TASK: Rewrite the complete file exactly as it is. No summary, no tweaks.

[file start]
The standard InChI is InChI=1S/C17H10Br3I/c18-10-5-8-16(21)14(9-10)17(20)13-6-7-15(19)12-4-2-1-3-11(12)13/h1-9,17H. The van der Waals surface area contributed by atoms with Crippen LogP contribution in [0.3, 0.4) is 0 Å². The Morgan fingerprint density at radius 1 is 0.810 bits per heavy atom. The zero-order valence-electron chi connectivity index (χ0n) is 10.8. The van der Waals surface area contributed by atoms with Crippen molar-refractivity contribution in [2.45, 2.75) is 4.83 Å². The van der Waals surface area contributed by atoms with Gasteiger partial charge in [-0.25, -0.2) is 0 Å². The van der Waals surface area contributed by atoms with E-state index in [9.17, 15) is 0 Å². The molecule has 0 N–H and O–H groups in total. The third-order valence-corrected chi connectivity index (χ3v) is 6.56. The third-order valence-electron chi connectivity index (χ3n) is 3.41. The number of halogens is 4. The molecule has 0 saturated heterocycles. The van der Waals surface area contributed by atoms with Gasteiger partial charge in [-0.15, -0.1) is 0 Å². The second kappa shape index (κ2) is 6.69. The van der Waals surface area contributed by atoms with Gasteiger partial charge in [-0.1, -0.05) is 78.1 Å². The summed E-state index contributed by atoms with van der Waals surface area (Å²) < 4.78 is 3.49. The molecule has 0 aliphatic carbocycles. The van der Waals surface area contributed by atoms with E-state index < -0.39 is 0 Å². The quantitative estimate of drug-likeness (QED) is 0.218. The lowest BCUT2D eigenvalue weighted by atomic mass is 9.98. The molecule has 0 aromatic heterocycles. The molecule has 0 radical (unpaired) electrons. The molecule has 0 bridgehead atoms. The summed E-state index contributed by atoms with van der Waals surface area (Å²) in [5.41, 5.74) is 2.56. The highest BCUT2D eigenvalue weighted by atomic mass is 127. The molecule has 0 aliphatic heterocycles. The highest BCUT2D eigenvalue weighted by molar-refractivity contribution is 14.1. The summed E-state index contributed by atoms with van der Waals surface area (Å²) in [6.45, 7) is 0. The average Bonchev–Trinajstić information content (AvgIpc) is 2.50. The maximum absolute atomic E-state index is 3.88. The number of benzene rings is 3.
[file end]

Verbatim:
The standard InChI is InChI=1S/C17H10Br3I/c18-10-5-8-16(21)14(9-10)17(20)13-6-7-15(19)12-4-2-1-3-11(12)13/h1-9,17H. The van der Waals surface area contributed by atoms with Crippen LogP contribution in [0.3, 0.4) is 0 Å². The Morgan fingerprint density at radius 1 is 0.810 bits per heavy atom. The zero-order valence-electron chi connectivity index (χ0n) is 10.8. The van der Waals surface area contributed by atoms with Crippen molar-refractivity contribution in [2.45, 2.75) is 4.83 Å². The van der Waals surface area contributed by atoms with Gasteiger partial charge in [-0.25, -0.2) is 0 Å². The van der Waals surface area contributed by atoms with E-state index in [9.17, 15) is 0 Å². The molecule has 0 N–H and O–H groups in total. The third-order valence-corrected chi connectivity index (χ3v) is 6.56. The third-order valence-electron chi connectivity index (χ3n) is 3.41. The number of halogens is 4. The molecule has 0 saturated heterocycles. The van der Waals surface area contributed by atoms with Gasteiger partial charge in [-0.15, -0.1) is 0 Å². The second kappa shape index (κ2) is 6.69. The van der Waals surface area contributed by atoms with Gasteiger partial charge in [-0.1, -0.05) is 78.1 Å². The summed E-state index contributed by atoms with van der Waals surface area (Å²) < 4.78 is 3.49. The molecule has 0 aliphatic carbocycles. The van der Waals surface area contributed by atoms with E-state index < -0.39 is 0 Å². The quantitative estimate of drug-likeness (QED) is 0.218. The lowest BCUT2D eigenvalue weighted by atomic mass is 9.98. The molecule has 0 aromatic heterocycles. The molecule has 0 radical (unpaired) electrons. The molecule has 0 bridgehead atoms. The summed E-state index contributed by atoms with van der Waals surface area (Å²) in [5.41, 5.74) is 2.56. The highest BCUT2D eigenvalue weighted by atomic mass is 127. The molecule has 0 aliphatic heterocycles. The highest BCUT2D eigenvalue weighted by molar-refractivity contribution is 14.1. The summed E-state index contributed by atoms with van der Waals surface area (Å²) in [6.45, 7) is 0. The average Bonchev–Trinajstić information content (AvgIpc) is 2.50. The maximum absolute atomic E-state index is 3.88. The number of benzene rings is 3.